Timber Rattlesnake: This Fearsome Creature Helps Control the Spread of Lyme Disease


Story at-a-glance -

  • According to recent research performed by a team at the University of Maryland, the timber rattlesnake benefits humans by helping to keep Lyme disease in check.
  • The timber rattler is a venomous pit viper, and the only species of rattlesnake found in the northeastern U.S. It’s impressive size (up to 60 inches), long fangs, and the amount of venom it delivers makes this snake one of North America’s most dangerous.
  • Like foxes and other mammal predators, the timber rattlesnake feeds on mice and other small animals infected with the bacteria that causes Lyme disease. And like those mammal predators, the timber rattler’s numbers are also dwindling. Scientists believe declining populations of predators are a factor in the rise of Lyme disease in humans.
  • The University of Maryland research concluded that timber rattlers eliminate from 2,500 to 4,500 ticks yearly in each location they inhabit, suggesting that this type of predator plays an important role in controlling the spread of Lyme disease through predation on small mammals.
  • Timber rattlers are endangered in six states and threatened in another five as a result of habitat loss, road kills, and people killing them out of fear.

By Dr. Becker

The timber rattlesnake, a native North American viper with the impressive scientific name Crotalus Horridus, inspires dread and disgust in many people.

But like all creatures loathsome and otherwise, this snake serves a purpose in the Earth’s ecosystem. And as it turns out, according to recent research by biologists at the University of Maryland, the timber rattlesnake indirectly benefits humans by keeping Lyme disease under control.

According to Science Daily, these findings, which were presented at the recent annual meeting of the Ecological Society of America, “highlight the potential benefits of conserving all species – even those people dislike.”

Crotalus Horridus

The timber rattlesnake, also known as the canebrake rattlesnake or banded rattlesnake, is a species of venomous pit viper. It’s the only rattlesnake species found in the northeastern United States.

The average adult size of a timber rattler is from 36 to 60 inches, with the longest on record 74.5 inches. It’s a large, heavy-bodied snake with a pinkish gray or tan body. It has a reddish-brown stripe running down the center of its back with large black crossbands. The scales are keeled (dull rather than shiny) and the tail is black, ending in a rattle.

Timber rattlers have large heads and sometimes there is a dark line running diagonally through or just behind the eye. The pupils are cat-like and there is a facial pit between the nostril and the eye. The facial pit detects body heat, enabling the snake to find warm-blooded prey in the dark. It is this facial pit that places the timber rattler in the pit viper family.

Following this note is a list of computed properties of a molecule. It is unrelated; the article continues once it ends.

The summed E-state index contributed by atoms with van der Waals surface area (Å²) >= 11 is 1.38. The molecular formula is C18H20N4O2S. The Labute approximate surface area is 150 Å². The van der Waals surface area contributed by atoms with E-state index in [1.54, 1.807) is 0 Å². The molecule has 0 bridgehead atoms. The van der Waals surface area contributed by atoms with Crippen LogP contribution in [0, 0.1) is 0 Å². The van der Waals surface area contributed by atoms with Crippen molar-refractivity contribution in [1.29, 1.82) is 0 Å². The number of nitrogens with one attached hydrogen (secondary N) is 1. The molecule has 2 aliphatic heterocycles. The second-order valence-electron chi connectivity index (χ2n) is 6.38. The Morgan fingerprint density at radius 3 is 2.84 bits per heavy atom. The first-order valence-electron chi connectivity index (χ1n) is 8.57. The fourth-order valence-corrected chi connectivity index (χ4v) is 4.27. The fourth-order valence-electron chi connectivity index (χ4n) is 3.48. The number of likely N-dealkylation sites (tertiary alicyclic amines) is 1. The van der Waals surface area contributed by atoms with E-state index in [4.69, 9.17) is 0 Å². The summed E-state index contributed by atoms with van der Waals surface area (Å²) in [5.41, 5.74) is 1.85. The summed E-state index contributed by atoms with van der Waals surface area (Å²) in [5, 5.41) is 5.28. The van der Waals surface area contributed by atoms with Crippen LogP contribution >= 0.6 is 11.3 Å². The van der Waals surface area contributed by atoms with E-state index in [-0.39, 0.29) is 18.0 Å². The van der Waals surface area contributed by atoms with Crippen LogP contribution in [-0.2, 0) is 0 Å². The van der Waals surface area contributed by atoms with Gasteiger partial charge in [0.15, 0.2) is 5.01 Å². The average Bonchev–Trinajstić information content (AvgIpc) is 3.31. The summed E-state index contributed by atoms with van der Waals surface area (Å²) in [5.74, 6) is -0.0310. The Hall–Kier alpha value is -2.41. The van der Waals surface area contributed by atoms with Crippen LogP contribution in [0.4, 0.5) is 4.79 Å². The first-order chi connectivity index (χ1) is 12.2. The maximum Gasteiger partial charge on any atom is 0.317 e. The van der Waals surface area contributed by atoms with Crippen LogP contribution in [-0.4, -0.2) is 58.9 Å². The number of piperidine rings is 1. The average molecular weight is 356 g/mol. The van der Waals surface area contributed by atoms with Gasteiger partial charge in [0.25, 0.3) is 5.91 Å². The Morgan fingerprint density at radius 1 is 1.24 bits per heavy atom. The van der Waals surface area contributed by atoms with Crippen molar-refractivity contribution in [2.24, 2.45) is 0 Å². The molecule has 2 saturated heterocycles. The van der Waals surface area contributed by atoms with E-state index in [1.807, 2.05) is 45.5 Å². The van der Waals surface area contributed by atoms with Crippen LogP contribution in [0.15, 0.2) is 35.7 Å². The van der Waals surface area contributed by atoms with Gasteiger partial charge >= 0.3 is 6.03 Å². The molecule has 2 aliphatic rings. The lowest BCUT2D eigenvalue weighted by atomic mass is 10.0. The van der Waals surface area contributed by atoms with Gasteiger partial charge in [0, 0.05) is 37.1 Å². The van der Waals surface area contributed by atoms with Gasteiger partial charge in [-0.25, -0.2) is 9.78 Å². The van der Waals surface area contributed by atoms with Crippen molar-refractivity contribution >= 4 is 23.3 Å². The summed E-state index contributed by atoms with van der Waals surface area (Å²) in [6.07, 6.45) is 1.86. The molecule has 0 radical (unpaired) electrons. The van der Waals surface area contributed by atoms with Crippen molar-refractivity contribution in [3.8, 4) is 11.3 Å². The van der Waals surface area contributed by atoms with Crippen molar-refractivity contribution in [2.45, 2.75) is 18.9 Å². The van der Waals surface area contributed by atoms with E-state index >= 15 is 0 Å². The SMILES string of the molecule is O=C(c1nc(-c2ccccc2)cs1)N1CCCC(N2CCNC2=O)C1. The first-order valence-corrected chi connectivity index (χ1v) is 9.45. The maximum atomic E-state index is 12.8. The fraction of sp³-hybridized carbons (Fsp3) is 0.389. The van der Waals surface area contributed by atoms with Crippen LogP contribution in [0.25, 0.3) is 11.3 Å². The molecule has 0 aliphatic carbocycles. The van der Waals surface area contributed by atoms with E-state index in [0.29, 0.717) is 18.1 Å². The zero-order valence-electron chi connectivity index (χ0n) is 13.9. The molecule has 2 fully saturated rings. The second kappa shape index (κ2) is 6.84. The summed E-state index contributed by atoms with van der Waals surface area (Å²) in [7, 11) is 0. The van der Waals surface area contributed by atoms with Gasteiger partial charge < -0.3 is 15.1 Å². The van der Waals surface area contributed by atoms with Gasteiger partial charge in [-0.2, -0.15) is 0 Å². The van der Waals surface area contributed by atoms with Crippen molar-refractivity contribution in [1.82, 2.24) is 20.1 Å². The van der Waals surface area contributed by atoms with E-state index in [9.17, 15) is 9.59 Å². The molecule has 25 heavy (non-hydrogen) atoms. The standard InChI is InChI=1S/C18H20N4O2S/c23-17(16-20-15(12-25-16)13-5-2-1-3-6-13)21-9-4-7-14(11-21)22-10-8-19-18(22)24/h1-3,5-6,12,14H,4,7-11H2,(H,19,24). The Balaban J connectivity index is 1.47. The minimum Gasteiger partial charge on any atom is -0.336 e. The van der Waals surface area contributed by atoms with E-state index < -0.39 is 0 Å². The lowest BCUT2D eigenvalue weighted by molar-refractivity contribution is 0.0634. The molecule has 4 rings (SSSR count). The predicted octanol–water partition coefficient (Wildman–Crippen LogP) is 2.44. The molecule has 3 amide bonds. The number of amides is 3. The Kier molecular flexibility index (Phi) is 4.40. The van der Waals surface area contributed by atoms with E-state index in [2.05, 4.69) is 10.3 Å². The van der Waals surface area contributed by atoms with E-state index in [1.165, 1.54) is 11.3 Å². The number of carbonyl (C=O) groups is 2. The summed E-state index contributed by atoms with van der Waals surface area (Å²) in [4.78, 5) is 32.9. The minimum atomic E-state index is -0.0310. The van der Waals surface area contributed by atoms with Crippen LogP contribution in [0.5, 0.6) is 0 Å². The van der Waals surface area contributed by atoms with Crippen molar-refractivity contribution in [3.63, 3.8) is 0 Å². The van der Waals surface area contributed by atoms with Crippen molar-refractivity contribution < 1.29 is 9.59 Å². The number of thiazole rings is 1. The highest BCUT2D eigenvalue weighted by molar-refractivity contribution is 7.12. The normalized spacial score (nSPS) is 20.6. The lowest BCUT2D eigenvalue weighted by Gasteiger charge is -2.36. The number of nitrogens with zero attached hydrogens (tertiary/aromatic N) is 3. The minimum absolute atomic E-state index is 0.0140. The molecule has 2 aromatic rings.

Timber rattlesnakes feed mainly on small mammals, but are also known to eat small birds, frogs and other snakes (primarily garter snakes).

This snake is considered to be one of North America’s most dangerous, due to its size, long fangs, and the quantity of venom it delivers.

Lyme Disease in Humans Is On the Rise

The incidence of Lyme disease in humans has increased in recent years. The disease is spread by black-legged ticks that feed on infected mice and other small animals.

Foxes and other mammal predators help control the spread of Lyme by preying on the small mammals that harbor the bacteria that causes disease. But populations of these predators have been in decline, which scientists believe may be a factor in the rise in cases of human Lyme disease.

Timber rattlesnakes also happen to be well-established predators in forests in the Eastern region of the U.S., and like mammal predators, their populations are dwindling. So Maryland graduate student Edward Kabay decided to find out if the rattlers also help to control Lyme disease.

Timber Rattlesnakes Eliminate Thousands of Ticks from Forests Each Year

Kabay consulted studies of the diets of timber rattlesnakes in four locations in the northeastern U.S. to learn the approximate number of small mammals the snakes consume. He compared that number with the average number of ticks each mammal carries. Kabay’s results indicate that timber rattlers wipe out 2,500 to 4,500 ticks in each location.

From the Ecological Society presentation abstract:

Our model results suggests apex predators like many species of vipers may play important roles in regulating incidence of Lyme disease through predation on small mammals. Timber rattlesnakes populations are declining under pressure from decreasing habitat and overharvest, especially in northern and upper midwestern populations where the incidence of Lyme disease is the highest. Our research highlights the importance of biodiversity for human health and identifies several research areas on the effectiveness of ecological education and conservation efforts for these important predators.

Under the Endangered Species Act, timber rattlesnakes are endangered in six states and threatened in another five. According to Karen Lips, an associate biology professor at UM, “Habitat loss, road kills, and people killing them out of fear are the big issues. They are non-aggressive and rarely bite unless provoked or stepped upon.”

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